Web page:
• I can't add much to this, but maybe this answer to another question you would find interesting: english.stackexchange.com/questions/10522/…
    – Jascol
    Jun 1, 2016 at 15:19
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    @Vun-HughVaw Monday is uniquely the first day of the seven-day week. April is uniquely the fourth month of the year. Charles is uniquely that guy who talks too much about his motorcycle and never returns what he "borrows". How other languages categorize these things is essentially unrelated to how they're categorized in English. In English they are unambiguously proper nouns (names, and therefore capitalized - in English).
    – Dan Bron
    Jun 1, 2016 at 15:20
  • 1
    Possibile duplicate: english.stackexchange.com/questions/43595/…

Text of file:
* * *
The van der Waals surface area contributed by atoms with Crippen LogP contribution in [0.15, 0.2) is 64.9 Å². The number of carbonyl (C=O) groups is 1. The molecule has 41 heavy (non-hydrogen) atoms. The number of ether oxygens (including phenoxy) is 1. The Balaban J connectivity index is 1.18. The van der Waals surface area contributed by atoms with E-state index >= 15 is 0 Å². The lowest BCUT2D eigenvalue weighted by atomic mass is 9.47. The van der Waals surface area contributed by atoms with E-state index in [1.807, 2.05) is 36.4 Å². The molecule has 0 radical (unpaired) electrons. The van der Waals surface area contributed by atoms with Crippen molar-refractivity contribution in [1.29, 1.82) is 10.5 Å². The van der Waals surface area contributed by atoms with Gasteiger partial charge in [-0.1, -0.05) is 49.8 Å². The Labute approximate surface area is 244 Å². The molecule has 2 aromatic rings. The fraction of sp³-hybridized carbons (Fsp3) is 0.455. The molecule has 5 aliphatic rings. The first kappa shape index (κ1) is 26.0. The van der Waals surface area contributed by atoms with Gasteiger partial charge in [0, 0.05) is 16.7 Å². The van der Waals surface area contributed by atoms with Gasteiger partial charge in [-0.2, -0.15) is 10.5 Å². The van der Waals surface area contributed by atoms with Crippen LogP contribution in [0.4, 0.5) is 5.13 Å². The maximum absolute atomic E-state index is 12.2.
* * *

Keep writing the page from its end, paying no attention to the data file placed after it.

– user66974
    Jun 4, 2016 at 21:29

2 Answers 2


Since you asked for a linguistics answer, here goes.

First of all, it's incorrect to assume that linguistics assumes that there are proper noun and common noun categories to begin with, that all languages contain and distinguish between. Lay ideas of grammar don't necessarily correspond to linguistic ones.

A linguistic analysis of proper nouns proposes that they:

  • describe a class to which they can be applied;
  • but do not describe properties, which, if possessed, identify something as a member of a class.

This distinction is a little messy with abstract concepts like months or "week"days (I quote "week" because days aren't themselves abstract, but the concept of being an arbitrary member of a week, is.)

To quote from Alex B.'s answer on Linguistics.SE (Dublin being considered a proper noun):